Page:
The northeastern quadrant of the United States is fortunate to be treated to an annual spectacle... the fluorescent foliage of fall. Many of our tree species here in New England present a glorious display, but as a group, the maples win the prize for the widest range of colors.
You might think we Yankees would all be confident in our ability to distinguish each local maple species from its kin, given that no other place on Earth can match this pageant. But if you can't, there's no need to cower in shame; you just need to watch our latest film, The Magic Maples of New England. All will be made clear. Plus, you can get another take at the autumn finery!
The film features two forest tree experts: Bob Leverett, co-founder of the Native Tree Society and co-author of The Sierra Club Guide to the Ancient Forests of the Northeast; and dendrochronologist Neil Pederson, Senior Ecologist at Harvard Forest. Each of New England's native maple species is described in detail.
And now, to set the mood for the film, here is an essay by Bob Leverett about one of his favorite trees, "Magic Maple", which inspired the making of this film.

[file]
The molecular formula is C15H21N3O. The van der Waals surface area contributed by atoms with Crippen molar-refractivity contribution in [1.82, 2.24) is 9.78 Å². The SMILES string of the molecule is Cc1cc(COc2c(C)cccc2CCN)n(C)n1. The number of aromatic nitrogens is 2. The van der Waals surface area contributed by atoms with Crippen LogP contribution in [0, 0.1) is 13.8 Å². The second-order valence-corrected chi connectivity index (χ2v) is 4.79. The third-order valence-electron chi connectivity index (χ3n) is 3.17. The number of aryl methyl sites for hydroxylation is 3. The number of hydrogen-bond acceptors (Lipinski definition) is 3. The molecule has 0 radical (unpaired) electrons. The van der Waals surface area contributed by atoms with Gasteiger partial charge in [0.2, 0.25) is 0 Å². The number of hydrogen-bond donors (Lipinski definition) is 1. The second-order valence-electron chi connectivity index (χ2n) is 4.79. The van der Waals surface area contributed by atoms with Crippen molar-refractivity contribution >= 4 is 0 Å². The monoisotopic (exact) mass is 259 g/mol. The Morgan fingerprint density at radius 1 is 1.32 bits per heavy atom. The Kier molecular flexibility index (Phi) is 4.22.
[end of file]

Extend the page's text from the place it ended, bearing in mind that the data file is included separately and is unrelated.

Robert T. Leverett
Magic Maple is a mature red maple (Acer rubrum) that grows in the northern part of Mohawk Trail State Forest in the Berkshires of western Massachusetts. Magic stands in a small cove above the Deerfield River, one of the most scenic areas in Massachusetts. Some of the tallest, most statuesque trees in all New England grow in this region.
As we climb uphill from the river, the inviting sounds of the rushing waters put us into a mood of receptivity. We have entered a place that black bear, bobcat, beaver, deer, and even an occasional moose call home. The area around Magic reminds us that not all the East suffers from the impact of daily human activities. Here, nature has reclaimed that which is rightfully hers and is building a monument to herself through a wealth of stately trees.
We ascend, reaching a gently sloping area that served as a sheep pasture in the mid-1800s. We are entering the domain of tall trees growing on an old river terrace, a glacial remnant. A white ash reaches a height of 145.2 feet, as measured by botanist and tree-measurer extraordinaire Jared Lockwood, with one higher on the steep ridge approaching 150 feet. Two white pines approach 160 feet.
Entering this superlative forest, sensitive souls may feel a shift in the energy. It is a feeling that no young forest can inspire.
The steepening contours of the mountain hide spots of exquisite beauty. From a distance, these places can only be imagined. The following springtime image showcases sugar maples and budding oaks.